Friday, August 7, 2015

Book Review: A JEWISH BAKER'S PASTRY SECRETS by George Greenstein

A Jewish Baker's Pastry Secrets, Recipes from a New York Baking Legend, for Strudel, Stollen, Danishes, Puff Pastry and More by George Greenstein with Elaine Greenstein, Julia Greenstein and Isaac Bleicher offers a collection of recipes and tips for a variety of classic pastries.

At first glance, I will say at this price point, it should be a bigger book.  Cover included, it's maybe an inch thick.  Second, there are no pictures.  In fairness, I have a lot of good cookbooks without pictures.  Finally, many of the recipes call for the use of nonfat dry milk powder.  I know a lot of bakers use it, but honestly, it's so darn expensive and you have to buy these huge boxes when you buy it.  So not only would I have to find a home for that big box, but it makes recipes with it less cost effective than just going to a bakery and buying whatever it is you were going to make.

Okay, I'm done complaining about nonfat dry milk powder, maybe it's cheap where you are...

Those three points aside, I actually like this book.  The first chapter talks about equipment, tools and ingredients along with notes that I think a beginner baker would find helpful.  For example, "Bakers prefer to use cream that is at least 2 to 3 days old.  Many claim that it whips up both thicker and with extra volume."  Who knew?  The second chapter has a lot of the basic fillings, icings and whatnot you'll need for other recipes.  The next eight chapters begin with a master dough recipe, Bundt, Babka, Gugelhopf, etc. followed by recipes using those doughs.  Most of the directions seemed easy to follow.  Others could have used a picture to help illustrate the directions, for example the Cinnamon Babka Loaf had some complicated rolling and twisting directions that I'm going to have find a demo on youtube if I want to have it look right.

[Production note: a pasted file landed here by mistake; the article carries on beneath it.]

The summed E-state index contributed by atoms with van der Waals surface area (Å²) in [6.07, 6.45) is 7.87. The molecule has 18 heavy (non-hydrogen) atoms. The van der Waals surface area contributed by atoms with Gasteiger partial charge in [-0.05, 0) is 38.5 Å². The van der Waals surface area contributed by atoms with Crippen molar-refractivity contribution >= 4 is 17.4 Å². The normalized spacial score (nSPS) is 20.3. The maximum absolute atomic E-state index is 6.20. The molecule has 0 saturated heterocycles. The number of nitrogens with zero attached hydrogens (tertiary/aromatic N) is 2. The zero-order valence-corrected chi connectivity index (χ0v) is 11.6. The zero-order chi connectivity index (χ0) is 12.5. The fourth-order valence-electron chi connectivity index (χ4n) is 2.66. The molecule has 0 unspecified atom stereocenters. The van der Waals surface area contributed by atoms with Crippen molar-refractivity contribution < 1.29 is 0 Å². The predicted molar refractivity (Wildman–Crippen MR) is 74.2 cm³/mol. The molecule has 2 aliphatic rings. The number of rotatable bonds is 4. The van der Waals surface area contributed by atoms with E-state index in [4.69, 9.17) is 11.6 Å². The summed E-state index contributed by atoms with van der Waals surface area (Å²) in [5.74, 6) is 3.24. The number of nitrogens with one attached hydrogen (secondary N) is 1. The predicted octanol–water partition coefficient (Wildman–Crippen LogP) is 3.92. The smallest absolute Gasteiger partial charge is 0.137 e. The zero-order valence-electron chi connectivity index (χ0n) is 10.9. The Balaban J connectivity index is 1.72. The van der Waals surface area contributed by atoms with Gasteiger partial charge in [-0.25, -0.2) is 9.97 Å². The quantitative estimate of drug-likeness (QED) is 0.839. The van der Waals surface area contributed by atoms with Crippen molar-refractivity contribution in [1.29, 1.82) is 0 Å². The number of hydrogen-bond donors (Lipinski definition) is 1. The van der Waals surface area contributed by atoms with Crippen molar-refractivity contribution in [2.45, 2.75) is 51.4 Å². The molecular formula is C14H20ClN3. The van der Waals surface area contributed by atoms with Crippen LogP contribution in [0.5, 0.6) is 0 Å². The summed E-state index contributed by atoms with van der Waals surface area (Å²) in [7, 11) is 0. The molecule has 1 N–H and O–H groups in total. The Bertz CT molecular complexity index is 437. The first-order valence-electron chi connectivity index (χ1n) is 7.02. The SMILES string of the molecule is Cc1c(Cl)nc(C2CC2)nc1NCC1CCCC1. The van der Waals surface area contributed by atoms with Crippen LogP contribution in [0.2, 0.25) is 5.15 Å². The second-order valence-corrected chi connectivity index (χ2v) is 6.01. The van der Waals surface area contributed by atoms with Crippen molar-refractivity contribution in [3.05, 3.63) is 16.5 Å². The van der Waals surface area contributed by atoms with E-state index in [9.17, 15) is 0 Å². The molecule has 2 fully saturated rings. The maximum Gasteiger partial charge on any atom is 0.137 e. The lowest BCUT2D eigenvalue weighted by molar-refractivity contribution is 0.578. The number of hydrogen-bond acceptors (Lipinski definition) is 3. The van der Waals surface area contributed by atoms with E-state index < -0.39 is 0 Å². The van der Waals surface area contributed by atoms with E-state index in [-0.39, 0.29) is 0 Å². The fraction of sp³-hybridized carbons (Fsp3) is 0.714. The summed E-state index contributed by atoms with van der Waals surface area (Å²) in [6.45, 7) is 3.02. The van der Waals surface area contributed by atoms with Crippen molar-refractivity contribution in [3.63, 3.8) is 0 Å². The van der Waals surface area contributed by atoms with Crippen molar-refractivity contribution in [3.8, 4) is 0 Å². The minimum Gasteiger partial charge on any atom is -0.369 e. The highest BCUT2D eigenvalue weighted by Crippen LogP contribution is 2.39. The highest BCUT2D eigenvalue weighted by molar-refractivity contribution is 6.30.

WOULD I BUY IT?  I will give it a tentative yes, to be updated at a later time.  It's 90 plus degrees out and the idea of baking doesn't appeal to me right now, so I haven't had a chance to try any of these recipes.  But the ingredients, other than my nonfat dry milk powder aversion, are simple to find, the recipes are easy to follow and with George Greenstein's glowing reputation, I'm sure all of these recipes in A Jewish Baker's Pastry Secrets are going to be amazing.

I received a free copy of this book from the Blogging for Books program in exchange for this review.  There was no obligation to give a positive review, and if you read my blog, you know I'm a tell-it-like it is kind of girl.  I mean what I say and say what I mean, that holds true for my review.

No comments:

Post a Comment

Note: Only a member of this blog may post a comment.